</Action>
      <stuff here /stuff>
   </Context>
</CustomKeySet>

I tried changing the derivedfrom value to EmptyBaseSet to see what happens. As expected, none of the shortcuts work, but Opt-character still reproduced a unicode character. This seems indicates that the Opt-f or any option based shortcut behaviour is due to Mac, and out of MATLAB's hands. It's the Windows equivalent of pressing Alt+numpad keys for unicode characters. If MATLAB knew about the option shortcuts, it would indicate a possible conflict in MATLAB>Preferences>Keyboard>Shortcuts, but it doesn't. I don't know enough XML to tell you whether or not you can disable Opt-f=ƒ by editing this file.

My guess is that there is a very high probability that Apple has ensured that applications don't get to tinker very much with this feature, as several non-English (German/Slavic/Latin) languages use these keyboard shortcuts very often.

An alternate option is to try Ukelele, which is a keyboard layout editor for macs. There have been questions on S.O. and related sites, where they've used Ukelele to remap dead keys,another example for dead keys, configure the left & right Cmd differently, swapping € and $, etc. You can try redefining your keyboard layout to disable Opt-f (unless if you need that particular character outside of MATLAB), which should solve the problem.

Lastly, I don't mean to be saying "you should be doing something else" when the question is "how do I do this?", but in general, with macs, I've found mapping Ctrl to the windows/emacs Alt shortcuts to be easier than Opt. Mostly, for the very same reasons, and also because Opt is so damn close to the Cmd key on my laptop that my fat fingers end up pressing Cmd when I don't mean to (it never happens the other way around).

share|improve this answer
    
Thanks for the input, R.M. As far as I can see, the keymap that needs to be overridden is Swing's (through the Apple LAF, perhaps?). I think. But I'm not a Java/Swing coder. In Cocoa, however, Apple does allow this behavior to be very dynamic — which is exactly the root of this problem. I've enabled emacs-style keybindings in all Cocoa apps with Cocoa Keybindings. Matlab is the odd man out. Thus, unfortunately, your final two points aren't going to solve this for me. Thanks again for your time. –  Matt B. Mar 26 '11 at 1:37
    
Ah, crud. I had initially dismissed your answer of changing OS X's keyboard layout due to the reasons I cited in my first comment. Despite that, I gave it a shot and thought it worked. It does indeed stop MATLAB from printing the unwanted characters. However, it also unbinds my move-word-forward macro in ALL OS X programs. I thought that this was the solution for a brief moment due to a caching issue. Enjoy the +500! :) But I'm still in search of an answer. :( –  Matt B. Mar 31 '11 at 18:07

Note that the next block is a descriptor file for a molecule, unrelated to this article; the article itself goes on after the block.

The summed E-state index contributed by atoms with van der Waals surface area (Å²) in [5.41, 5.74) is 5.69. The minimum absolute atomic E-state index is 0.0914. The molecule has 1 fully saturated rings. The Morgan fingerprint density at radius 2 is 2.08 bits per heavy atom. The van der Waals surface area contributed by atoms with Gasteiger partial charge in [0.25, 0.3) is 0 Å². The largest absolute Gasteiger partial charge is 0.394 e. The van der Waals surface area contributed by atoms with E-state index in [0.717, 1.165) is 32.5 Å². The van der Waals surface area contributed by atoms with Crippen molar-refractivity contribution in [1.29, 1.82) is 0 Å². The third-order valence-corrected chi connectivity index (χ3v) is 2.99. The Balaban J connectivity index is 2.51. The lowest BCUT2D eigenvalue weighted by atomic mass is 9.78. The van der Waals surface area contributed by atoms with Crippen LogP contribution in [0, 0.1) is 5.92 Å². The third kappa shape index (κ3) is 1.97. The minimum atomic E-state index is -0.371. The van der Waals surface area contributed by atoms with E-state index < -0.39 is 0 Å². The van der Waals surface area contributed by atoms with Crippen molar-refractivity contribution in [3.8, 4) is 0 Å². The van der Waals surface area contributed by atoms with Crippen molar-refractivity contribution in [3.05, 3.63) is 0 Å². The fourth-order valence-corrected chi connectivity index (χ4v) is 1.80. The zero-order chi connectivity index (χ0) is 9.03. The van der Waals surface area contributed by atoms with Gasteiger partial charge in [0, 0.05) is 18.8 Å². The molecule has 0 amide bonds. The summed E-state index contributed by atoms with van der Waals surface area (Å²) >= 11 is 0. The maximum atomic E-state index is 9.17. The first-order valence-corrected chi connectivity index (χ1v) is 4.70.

@Matt: Thanks :D!! It's still an interesting problem, and I think combining the two suggestions I gave might work. I suggest creating a layout without Opt-f, but don't set it as the default yet. Instead try tweaking MATLAB's XML files to import the base layout from this new layout. I don't know how exactly to do it, but looking at the sample file contents I posted, it does derive its settings from somewhere. Do let me know if it worked. –  r.m. Mar 31 '11 at 18:19
    
I kludged a solution together over the holidays. See my answer for details. –  Matt B. Jan 3 '12 at 20:31
up vote 2 down vote accepted
+500

I finally had a chance to further pursue this over the holidays. And I found a kludge of a solution. Note that this is dynamically changing the Java classes used by the Matlab GUI in runtime; it is completely unsupported and is likely to be very fragile. It works on my version of Matlab (r2011a) on OS X Lion.

Here's what I've learned about how Swing/Matlab process keypress events:

  1. A keystroke is pressed.
  2. The active text component's inputMap is searched to see if there's a binding for that keystroke.
    • If there is an action bound to that keystroke, dispatch that action's actionPerformed method
    • If there is a string associated with that keystroke, find the action from the text component's actionMap, and then dispatch that action's actionPerformed method
  3. No matter what, as a final step, dispatch the action found within the text component's Keymap.getDefaultAction(). Here's where the problem lies.

This solution overrides the Keymap's default action with a wrapper that simply checks to see if any modifier keys were pressed. If they were, the action is silently ignored.


Step 1: Create a custom TextAction in Java to ignore modifier keys

import javax.swing.text.TextAction;
import javax.swing.Action;
import java.awt.event.ActionEvent;

public class IgnoreModifiedKeystrokesAction extends TextAction
{
    private static final int ignoredModifiersMask = 
        ActionEvent.CTRL_MASK | ActionEvent.ALT_MASK;
    private Action original;

    public IgnoreModifiedKeystrokesAction(Action act)
    {
        super((String)act.getValue("Name"));
        original = act;
    }

    public void actionPerformed(ActionEvent e)
    {
        if ((e.getModifiers() & ignoredModifiersMask) == 0) {
            /* Only dispatch the original action if no modifiers were used */
            original.actionPerformed(e);
        }
    }

    public Action getOriginalAction()
    {
        return original;
    }
}

Compile to a .jar:

javac IgnoreModifiedKeystrokesAction.java && jar cvf IgnoreModifiedKeystrokesAction.jar IgnoreModifiedKeystrokesAction.class

Step 2: Override MATLAB's default Keymap handler in both the command window and editor (from within MATLAB)